boundaries and cultivation terraces have been identified in the western
area of the monument and on Mark Hill. Two tracks pre-dating the abbey
survive as terraces extending east to west across the south eastern part
of the monument adjacent to the monastic precinct boundary. These are
thought to be the remains of the early route from Masham to Middleham.
Remains of a building, possibly a dwelling, have been identified 30m south
east of the monastic reservoir.
The monument is dominated by the standing ruins of the main abbey
buildings some of which survive to their original height. The ruins are
Listed Grade I. The remains demonstrate that Jervaulx followed the usual
layout of a monastic house, with an east to west orientated church forming
the north range of a four-sided complex known as the cloister, the
remaining sides containing accommodation for lay and monastic brethren,
and domestic and administrative functions. The east cloister range
contained the chapter house and parlour, the south range kitchens and
refectory and the west side cellars and stores. On the first floor of the
east and west sides of the cloister, and projecting to the south, were the
dormitories for the monks and lay brothers respectively. Surrounding the
cloister, in an area known as the inner court, was a further range of
buildings essential for the economic and social functions of the abbey.
These included an infirmary, abbots lodgings and a meat kitchen, all
located to the south east of the cloister and guest lodgings and lay
brothers infirmary which lay to the west of the cloister.
The abbey church was comprehensibly destroyed in 1537 and only the south
western corner of the nave survives to any height. The remainder of the
plan of the church is however clearly demonstrated by low walls made up of
reused decorated stonework which was piled up in the early 19th century as
part of the clearance work. The south western wall of the monks dormitory,
the meat kitchen and parts of the infirmary complex still stand to their
full medieval height. In these structures the scale and detail of the
windows and internal features such as fireplaces and roof and floor
supports can be clearly seen. The remainder of the abbey ruins generally
only survive to ground floor level. Throughout the ruins there is
evidence of alterations and rebuilding that took place over the four
centuries that the abbey was in use and of the modifications that took
place as part of the 19th century landscaping. Beyond the inner court lay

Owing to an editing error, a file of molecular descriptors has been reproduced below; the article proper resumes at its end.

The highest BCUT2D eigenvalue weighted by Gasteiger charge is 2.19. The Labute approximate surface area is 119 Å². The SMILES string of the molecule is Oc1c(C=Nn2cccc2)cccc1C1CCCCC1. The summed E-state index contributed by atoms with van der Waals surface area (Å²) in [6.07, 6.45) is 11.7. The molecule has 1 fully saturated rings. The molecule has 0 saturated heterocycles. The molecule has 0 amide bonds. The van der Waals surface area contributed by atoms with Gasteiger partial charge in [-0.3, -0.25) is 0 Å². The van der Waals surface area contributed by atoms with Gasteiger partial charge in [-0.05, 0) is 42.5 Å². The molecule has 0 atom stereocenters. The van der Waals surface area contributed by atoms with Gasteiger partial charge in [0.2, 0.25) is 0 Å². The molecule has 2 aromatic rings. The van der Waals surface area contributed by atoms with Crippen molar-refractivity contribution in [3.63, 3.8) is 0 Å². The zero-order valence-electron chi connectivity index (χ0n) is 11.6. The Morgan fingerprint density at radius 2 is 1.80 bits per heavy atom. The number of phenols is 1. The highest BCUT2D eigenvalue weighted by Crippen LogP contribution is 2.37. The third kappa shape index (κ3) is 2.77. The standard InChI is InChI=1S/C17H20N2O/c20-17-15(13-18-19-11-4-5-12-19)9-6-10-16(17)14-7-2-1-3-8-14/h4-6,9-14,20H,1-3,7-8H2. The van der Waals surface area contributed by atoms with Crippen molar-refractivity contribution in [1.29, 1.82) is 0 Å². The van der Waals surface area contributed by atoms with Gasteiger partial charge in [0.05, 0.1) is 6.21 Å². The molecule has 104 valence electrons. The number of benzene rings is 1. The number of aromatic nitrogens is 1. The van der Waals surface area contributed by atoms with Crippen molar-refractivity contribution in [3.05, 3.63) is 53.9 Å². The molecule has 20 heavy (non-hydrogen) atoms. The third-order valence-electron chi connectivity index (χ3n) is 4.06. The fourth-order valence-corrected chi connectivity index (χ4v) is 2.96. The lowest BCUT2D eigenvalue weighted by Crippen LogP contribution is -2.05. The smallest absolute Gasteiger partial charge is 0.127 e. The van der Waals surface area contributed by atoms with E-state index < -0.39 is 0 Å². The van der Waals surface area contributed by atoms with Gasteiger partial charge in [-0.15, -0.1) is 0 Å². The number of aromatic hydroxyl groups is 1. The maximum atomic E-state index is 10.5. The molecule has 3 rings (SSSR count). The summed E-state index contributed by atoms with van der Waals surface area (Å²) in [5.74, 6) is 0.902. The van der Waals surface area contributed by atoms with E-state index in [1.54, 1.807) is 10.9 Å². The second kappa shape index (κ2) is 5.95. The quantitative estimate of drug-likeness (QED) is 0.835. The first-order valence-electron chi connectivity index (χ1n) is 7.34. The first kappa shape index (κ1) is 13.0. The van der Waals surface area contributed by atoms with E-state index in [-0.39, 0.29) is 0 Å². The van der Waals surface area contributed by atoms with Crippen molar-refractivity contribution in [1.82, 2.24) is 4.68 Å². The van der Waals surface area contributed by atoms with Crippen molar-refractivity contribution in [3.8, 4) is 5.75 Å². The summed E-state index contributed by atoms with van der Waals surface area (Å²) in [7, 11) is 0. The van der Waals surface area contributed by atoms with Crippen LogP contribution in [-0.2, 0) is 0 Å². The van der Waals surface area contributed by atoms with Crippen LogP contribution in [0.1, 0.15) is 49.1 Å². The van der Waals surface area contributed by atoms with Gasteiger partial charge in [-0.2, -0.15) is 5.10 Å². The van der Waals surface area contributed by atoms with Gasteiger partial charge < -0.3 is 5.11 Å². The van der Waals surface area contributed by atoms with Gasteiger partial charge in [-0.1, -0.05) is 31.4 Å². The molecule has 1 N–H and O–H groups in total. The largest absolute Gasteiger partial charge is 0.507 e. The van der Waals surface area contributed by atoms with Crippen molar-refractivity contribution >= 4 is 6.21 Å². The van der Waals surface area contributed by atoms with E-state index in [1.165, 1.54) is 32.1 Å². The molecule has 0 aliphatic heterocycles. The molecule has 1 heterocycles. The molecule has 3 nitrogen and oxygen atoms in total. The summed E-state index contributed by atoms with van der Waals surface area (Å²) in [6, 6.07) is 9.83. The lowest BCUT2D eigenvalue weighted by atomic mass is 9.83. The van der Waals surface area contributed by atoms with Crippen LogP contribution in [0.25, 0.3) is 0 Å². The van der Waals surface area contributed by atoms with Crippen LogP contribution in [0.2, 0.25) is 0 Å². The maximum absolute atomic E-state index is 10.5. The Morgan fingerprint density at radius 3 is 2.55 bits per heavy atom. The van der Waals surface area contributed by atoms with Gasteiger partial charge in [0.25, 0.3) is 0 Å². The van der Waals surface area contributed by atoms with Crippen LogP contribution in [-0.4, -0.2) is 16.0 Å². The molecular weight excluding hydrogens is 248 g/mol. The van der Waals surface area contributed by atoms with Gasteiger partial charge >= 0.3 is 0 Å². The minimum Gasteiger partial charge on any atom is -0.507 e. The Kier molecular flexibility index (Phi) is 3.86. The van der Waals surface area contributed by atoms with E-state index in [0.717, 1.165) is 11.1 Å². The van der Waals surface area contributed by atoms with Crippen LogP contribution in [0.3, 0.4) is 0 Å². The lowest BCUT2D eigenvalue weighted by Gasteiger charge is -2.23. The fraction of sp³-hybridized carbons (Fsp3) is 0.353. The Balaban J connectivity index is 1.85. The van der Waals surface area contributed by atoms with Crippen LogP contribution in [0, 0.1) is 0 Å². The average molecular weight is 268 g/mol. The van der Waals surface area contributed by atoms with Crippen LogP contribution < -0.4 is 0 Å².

the outer precinct which contained structures necessary for the wider
economic functions of the abbey such as gardens, a bake house, workshops,
smithies, stables and stores. The precinct was defined by a boundary which
is identifiable along almost its entire course save the north western
corner. On the western and southern sides its line is followed by the
modern A168 road, it then crosses the field south of Abbey Hill House and
then extends northwards across Jervaulx Park to rise up over the northern
side of Mark Hill. From here the precinct boundary extends west along the
top of slope which extends down to the river flood plain to the north. In
the north western corner of the precinct the line of the boundary has been
disturbed by the construction of Jervaulx Hall and its survival is
currently unknown.
For most of its length the precinct boundary survives as an earthen bank
which in places measures up to 10m in width and 1m in height. Along the
northern stretch on Mark Hill and in the south eastern corner, south of
Abbey Hill House, there are stone footings for a precinct wall visible in
the ground surface. Although the original form of the boundary is
currently unknown, in common with similar monastic houses elsewhere it is
likely to have been a substantial wall or fence. This served to secure the
monastic precinct but also clearly demonstrated the size and prestige of
the abbey.
Remains of at least nine monastic buildings have been identified within
the outer precinct. These include three building platforms located on
terraces cut into the rising ground in the western half of the precinct to
the south of the building known as The Old Gatehouse but shown as `The
Monastery' on the Ordnance Survey Map. There are medieval ruins
incorporated into The Old Gatehouse, but it is thought that the bulk of
the medieval stonework was added to an existing ruin in the 19th century